Antibody / Immunoglobulin
Immune System

Author: Gianpiero Pescarmona
Date: 08/11/2017


An antibody (Ab), also known as an immunoglobulin, is a large, Y-shaped protein produced mainly by plasma cells that is used by the immune system to neutralize pathogens such as pathogenic bacteria and viruses.

The antibody recognizes a unique molecule of the pathogen, called an antigen, via the Fab's variable region.2[3] Each tip of the "Y" of an antibody contains a paratope (analogous to a lock) that is specific for one particular epitope (similarly analogous to a key) on an antigen, allowing these two structures to bind together with precision. Using this binding mechanism, an antibody can tag a microbe or an infected cell for attack by other parts of the immune system, or can neutralize its target directly (for example, by blocking a part of a microbe that is essential for its invasion and survival). Depending on the antigen, the binding may impede the biological process causing the disease or may activate macrophages to destroy the foreign substance. The ability of an antibody to communicate with the other components of the immune system is mediated via its Fc region (located at the base of the "Y"), which contains a conserved glycosylation site involved in these interactions. The production of antibodies is the main function of the humoral immune system.

the Fc Receptor

An Fc receptor is a protein found on the surface of certain cells – including, among others, B lymphocytes, follicular dendritic cells, natural killer cells, macrophages, neutrophils, eosinophils, basophils, human platelets, and mast cells – that contribute to the protective functions of the immune system. Its name is derived from its binding specificity for a part of an antibody known as the Fc (Fragment, crystallizable) region. Fc receptors bind to antibodies that are attached to infected cells or invading pathogens. Their activity stimulates phagocytic or cytotoxic cells to destroy microbes, or infected cells by antibody-mediated phagocytosis or antibody-dependent cell-mediated cytotoxicity.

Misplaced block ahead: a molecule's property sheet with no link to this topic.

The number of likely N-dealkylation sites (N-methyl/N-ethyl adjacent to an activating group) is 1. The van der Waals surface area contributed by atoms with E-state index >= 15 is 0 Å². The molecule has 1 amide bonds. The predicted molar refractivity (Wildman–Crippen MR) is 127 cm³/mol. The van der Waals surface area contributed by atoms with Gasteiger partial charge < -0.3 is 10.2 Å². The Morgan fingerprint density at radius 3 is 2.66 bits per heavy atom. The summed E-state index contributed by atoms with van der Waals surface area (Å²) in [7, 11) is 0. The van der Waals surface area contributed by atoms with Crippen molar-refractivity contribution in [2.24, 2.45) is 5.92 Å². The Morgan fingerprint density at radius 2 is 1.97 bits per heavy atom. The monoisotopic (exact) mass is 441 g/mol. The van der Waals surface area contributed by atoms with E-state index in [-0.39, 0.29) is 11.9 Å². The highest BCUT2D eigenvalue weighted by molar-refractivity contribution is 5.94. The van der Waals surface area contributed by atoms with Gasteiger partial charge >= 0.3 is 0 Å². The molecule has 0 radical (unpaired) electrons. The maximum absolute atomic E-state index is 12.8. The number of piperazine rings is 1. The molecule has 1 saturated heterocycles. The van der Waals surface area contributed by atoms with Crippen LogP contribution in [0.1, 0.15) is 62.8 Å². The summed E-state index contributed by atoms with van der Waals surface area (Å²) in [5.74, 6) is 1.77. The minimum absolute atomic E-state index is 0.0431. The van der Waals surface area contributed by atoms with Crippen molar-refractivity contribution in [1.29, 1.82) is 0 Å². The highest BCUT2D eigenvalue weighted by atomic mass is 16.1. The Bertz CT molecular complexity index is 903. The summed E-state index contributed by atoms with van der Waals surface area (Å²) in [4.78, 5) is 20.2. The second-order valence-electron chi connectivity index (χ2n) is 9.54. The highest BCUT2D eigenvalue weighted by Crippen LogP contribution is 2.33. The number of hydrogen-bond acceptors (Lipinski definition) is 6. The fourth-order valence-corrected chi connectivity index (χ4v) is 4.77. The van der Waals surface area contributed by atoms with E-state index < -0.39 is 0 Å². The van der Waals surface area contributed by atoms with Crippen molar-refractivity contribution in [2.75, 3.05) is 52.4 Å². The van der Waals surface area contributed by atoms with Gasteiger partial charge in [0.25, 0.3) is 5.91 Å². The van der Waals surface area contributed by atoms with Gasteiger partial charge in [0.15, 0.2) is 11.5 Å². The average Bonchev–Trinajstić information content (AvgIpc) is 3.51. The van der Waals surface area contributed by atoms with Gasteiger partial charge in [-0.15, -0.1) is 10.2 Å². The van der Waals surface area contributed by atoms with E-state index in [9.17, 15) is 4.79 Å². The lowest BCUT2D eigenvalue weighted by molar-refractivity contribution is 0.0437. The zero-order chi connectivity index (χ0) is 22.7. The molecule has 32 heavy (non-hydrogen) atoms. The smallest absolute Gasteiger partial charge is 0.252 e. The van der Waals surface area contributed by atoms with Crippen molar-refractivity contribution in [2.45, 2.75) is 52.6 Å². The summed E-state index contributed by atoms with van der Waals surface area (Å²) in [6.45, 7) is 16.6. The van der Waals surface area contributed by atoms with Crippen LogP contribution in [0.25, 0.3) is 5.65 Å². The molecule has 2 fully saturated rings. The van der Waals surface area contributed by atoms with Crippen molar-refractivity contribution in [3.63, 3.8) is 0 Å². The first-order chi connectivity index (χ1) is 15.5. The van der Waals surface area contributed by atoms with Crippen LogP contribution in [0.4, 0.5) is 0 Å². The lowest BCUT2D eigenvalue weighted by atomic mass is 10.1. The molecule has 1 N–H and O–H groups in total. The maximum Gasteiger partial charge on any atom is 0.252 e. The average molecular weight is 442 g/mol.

When IgG molecules, specific for a certain antigen or surface component, bind to the pathogen with their Fab region (fragment antigen binding region), their Fc regions point outwards, in direct reach of phagocytes. Phagocytes bind those Fc regions with their Fc receptors.21 Many low affinity interactions are formed between receptor and antibody that work together to tightly bind the antibody-coated microbe. The low individual affinity prevents Fc receptors from binding antibodies in the absence of antigen, and therefore reduces the chance of immune cell activation in the absence of infection. This also prevents agglutination (clotting) of phagocytes by antibody when there is no antigen. After a pathogen has been bound, interactions between the Fc region of the antibody and the Fc receptors of the phagocyte results in the initiation of phagocytosis.

Lysosomes are membrane-enclosed acid vesicles that contain an array of enzymes capable of breaking down all types of biological polymers—proteins, nucleic acids, carbohydrates, and lipids. Lysosomes function as the digestive system of the cell, serving both to degrade material taken up from outside the cell and to digest obsolete components of the cell itself. In their simplest form, lysosomes are visualized as dense spherical vacuoles, but they can display considerable variation in size and shape as a result of differences in the materials that have been taken up for digestion. Lysosomes thus represent morphologically diverse organelles defined by the common function of degrading intracellular material.

On the basis of this description it is quite clear that phagocytosis of infectious agents is simply an instance of the more general mechanism of cell feeding.

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